Nile crocs can grow to 16 feet (5 meters) or more, and local tales tell of 20-foot (6-meter) crocs in the caves. Barr did not encounter any of the true giants, but he did find evidence that they exist within the 60 miles (97 kilometers) of underground rivers and passageways.
"I never saw any big crocs but there were giant footprints," he said. "There are lots of crocs using these caves and it was frustrating to know that there were a lot of them around that we couldn't see. In a lake, river or swamp they dive underwater, but here they dive underwater, and then go through a secret passage to another room on the other side of a wall. It was a 3-D environment, the ultimate maze, like an ant farm for crocs."
The difficulties and dangers, which included flooding, quicksand, and disorienting directions did not stop the team from achieving their goalcapturing the first ever cave croc and taking a tissue sample for genetic study.
"We did something that had never been done before," Barr explained to National Geographic News. "Yeah, I would have loved a 16-foot [5-meter] croc but the real achievement was that we allowed a genetic analysis to take place of the tissue samples of those crocs." While it's too early to tell, the preliminary results of those tests look intriguing.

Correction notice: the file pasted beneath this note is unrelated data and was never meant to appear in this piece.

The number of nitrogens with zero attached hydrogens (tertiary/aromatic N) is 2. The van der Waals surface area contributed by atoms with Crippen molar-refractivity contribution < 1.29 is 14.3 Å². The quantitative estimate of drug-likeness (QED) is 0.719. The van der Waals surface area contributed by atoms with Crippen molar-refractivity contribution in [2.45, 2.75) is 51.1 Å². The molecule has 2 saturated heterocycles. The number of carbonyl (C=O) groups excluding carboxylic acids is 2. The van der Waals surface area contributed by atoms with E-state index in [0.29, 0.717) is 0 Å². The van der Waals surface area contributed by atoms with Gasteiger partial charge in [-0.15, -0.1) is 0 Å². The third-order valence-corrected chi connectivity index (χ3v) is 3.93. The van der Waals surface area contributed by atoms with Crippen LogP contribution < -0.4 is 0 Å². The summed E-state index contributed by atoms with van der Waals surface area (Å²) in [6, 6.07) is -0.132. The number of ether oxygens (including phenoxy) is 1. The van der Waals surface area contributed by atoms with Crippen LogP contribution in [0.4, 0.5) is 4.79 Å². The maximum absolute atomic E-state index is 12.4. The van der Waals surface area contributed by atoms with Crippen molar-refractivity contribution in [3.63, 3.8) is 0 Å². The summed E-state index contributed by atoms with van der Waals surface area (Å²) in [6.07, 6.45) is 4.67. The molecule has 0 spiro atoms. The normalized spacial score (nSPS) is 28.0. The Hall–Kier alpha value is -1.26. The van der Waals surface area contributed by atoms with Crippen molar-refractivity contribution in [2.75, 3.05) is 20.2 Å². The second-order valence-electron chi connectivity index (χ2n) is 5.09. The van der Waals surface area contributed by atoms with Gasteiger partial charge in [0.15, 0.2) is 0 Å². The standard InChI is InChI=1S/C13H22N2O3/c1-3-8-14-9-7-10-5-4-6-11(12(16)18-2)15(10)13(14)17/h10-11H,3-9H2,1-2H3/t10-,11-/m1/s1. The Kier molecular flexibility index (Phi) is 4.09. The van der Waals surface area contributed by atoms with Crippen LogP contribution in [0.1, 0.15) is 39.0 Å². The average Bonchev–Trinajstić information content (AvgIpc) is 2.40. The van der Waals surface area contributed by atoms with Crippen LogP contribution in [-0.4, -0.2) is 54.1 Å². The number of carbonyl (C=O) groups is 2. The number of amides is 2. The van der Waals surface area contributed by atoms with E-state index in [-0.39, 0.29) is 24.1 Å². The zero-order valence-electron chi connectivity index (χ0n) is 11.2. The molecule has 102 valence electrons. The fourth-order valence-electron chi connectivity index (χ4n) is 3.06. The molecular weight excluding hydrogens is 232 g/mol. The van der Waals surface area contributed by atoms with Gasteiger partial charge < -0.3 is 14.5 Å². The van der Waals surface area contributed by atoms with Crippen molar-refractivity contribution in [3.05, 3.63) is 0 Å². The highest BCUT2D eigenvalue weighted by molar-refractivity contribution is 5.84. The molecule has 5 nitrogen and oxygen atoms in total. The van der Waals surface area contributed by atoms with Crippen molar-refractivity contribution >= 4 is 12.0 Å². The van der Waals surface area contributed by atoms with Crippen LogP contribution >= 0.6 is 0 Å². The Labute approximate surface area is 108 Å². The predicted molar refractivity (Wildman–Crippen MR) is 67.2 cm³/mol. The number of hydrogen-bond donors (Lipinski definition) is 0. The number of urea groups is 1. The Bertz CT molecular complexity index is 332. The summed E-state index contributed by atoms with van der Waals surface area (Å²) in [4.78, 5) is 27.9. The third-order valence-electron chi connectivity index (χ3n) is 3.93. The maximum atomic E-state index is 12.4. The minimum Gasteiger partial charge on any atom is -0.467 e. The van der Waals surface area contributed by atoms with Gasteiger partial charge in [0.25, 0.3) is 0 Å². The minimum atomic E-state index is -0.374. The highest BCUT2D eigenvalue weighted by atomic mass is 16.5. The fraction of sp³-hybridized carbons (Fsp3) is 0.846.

"I'm not a geneticist," Barr said, "but we are hearing that the cave population was distinctly different genetically from other populations of Nile crocodiles in Madagascar. There's ongoing research on the tissue and DNA tests, and these results are just very preliminary, but since they appear to be different that's an extra added incentive to protect the caves where they dwell."
Barr added that he's eager to return and study the cave crocs, and that others are joining the effort as well. "What I saw has been passed on to the scientific community and I know that others are eager to do research in the caves. Hopefully someone can unravel the mystery of this bizarre subterranean population of crocs."
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